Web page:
agree and a professional agent conducts the negotiations and prepares the necessary
paperwork and renewal documentation.
What about inventories?
These are essential and it is recommended that an inventory is made
by a professional to avoid omissions or errors. They should always be made at the start
and finish of the tenancy to identify missing items, breakages and damages liable to
be covered out of the tenants deposit.
Obvious legislation aside, what other regulations could affect me?
Regulations are constantly changing, particularly with regard to
safety. Currently these cover furnishings, gas and electrical installations. An ARLA
member agent will be able to advise you about compliance with these new and difficult
regulations. New regulations came into force in 1996 on responsibility for tax liabilities
on rental income for non-U.K. resident landlords. Again, your ARLA agent will advise you
of your liabilities and the procedures to be followed to satisfy the Inland Revenue.
What insurance covers can protect a landlord?
There are two types of cover for use when letting property: Legal
expenses cover, available to most landlords, and rental insurance cover, available through
some agents, calculated as a percentage of the rent achieved. You must be certain to
insure your property for letting and the possible empty periods between lets.
What does your agent do if it all goes wrong?
Solicitors have to be instructed on your behalf to take the tenant
to court to regain possession, or correct whatever breach of contract the tenant has
committed. An experienced agent will know when this is unavoidable, will advise of likely
costs and timescales, instruct solicitors on your behalf, make all appropriate files
available to them, appear as a witness and do everything to facilitate a speedy solution.
As a landlord or a tenant, I want to know, What is Management?
Management is a service provided by the agent to protect and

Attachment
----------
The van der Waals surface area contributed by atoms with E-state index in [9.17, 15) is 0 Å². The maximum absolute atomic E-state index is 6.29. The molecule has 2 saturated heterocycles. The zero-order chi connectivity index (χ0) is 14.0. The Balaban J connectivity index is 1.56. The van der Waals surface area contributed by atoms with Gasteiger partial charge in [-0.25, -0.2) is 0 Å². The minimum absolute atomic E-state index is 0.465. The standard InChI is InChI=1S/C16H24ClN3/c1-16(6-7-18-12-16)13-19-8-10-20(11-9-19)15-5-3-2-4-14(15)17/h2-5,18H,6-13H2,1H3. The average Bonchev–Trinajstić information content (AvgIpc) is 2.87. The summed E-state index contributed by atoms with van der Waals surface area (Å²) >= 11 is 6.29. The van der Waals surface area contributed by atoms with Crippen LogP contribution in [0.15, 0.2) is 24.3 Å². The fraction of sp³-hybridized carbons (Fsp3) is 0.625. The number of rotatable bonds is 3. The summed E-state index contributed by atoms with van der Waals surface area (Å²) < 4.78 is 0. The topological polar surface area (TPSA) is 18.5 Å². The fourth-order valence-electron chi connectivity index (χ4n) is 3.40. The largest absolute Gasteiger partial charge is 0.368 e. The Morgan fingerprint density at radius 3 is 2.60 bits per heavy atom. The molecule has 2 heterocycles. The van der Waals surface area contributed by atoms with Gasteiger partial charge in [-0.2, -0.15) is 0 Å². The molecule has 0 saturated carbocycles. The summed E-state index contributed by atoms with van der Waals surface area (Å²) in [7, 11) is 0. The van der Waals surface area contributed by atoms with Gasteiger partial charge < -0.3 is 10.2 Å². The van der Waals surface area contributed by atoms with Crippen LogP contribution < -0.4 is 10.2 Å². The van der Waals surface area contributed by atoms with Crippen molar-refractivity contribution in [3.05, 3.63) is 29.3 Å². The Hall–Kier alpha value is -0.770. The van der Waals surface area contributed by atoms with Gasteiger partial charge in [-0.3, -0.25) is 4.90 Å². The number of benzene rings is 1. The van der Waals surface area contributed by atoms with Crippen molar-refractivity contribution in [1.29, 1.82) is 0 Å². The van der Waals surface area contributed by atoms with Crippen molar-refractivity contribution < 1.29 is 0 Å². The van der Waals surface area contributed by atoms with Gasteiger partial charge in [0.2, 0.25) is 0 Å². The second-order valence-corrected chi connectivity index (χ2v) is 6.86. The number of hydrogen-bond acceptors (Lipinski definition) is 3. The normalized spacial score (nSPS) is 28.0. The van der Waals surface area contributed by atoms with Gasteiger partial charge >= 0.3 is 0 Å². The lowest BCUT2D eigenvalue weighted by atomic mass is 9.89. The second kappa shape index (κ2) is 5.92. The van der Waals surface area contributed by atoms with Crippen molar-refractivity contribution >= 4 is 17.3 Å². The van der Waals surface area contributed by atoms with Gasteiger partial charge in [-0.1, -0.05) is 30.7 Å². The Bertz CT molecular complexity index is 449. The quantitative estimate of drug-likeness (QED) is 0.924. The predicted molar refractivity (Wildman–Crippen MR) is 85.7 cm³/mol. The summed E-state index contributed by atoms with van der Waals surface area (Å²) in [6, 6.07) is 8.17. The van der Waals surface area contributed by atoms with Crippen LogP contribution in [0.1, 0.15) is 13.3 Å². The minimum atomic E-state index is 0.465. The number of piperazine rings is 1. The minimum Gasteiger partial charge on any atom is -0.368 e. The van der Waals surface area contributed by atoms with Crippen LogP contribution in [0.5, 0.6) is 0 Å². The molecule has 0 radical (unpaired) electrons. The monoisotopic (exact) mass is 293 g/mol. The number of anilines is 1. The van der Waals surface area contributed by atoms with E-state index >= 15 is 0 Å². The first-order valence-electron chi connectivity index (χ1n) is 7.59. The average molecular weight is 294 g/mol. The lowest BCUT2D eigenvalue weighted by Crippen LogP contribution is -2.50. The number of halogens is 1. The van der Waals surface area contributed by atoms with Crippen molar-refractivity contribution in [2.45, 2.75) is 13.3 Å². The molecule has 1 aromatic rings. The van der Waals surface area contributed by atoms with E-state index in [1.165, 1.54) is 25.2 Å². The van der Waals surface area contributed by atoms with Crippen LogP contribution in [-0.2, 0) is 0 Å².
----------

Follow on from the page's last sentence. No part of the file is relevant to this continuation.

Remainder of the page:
maintain a property to the standard it was in at the beginning of the tenancy, fair wear
and tear excepted. It includes all maintenance and running repairs, except for those items
that are clearly the tenants responsibility. These were expressed by Lord Denning
when he said "The tenant must take proper care of the premises...he must do the
little jobs around the house which a reasonable tenant would do". Both Landlord and
tenant should clearly understand whether or not management services have been agreed at
In the event of unresolved disputes, ARLA can offer an arbitration
service for landlords and tenants who use ARLA member firms.
What are the ARLA Membership Requirements
There are stringent requirements for membership of the Association
of Residential Letting Agents.
A firm must have been in the letting and management business for
at least two years before it can be invited to join the Association
All member firms must carry Professional Indemnity Insurance to a
Separate client accounts must be held.
Commissions for letting property may only be obtained from
Business must be carried out from a properly designated business
All ARLA members most lodge a copy of their professional Indemnity
Insurance policy with the Association to comply with the requirements of the Associations
This ARLA page is intended as a guide only to illustrate the
questions that should be asked by the landlords and tenants when first approaching a
letting agents. It is a guide to good practice but practices may vary from agent to agent.
ARLA does not occur any liability from this web site.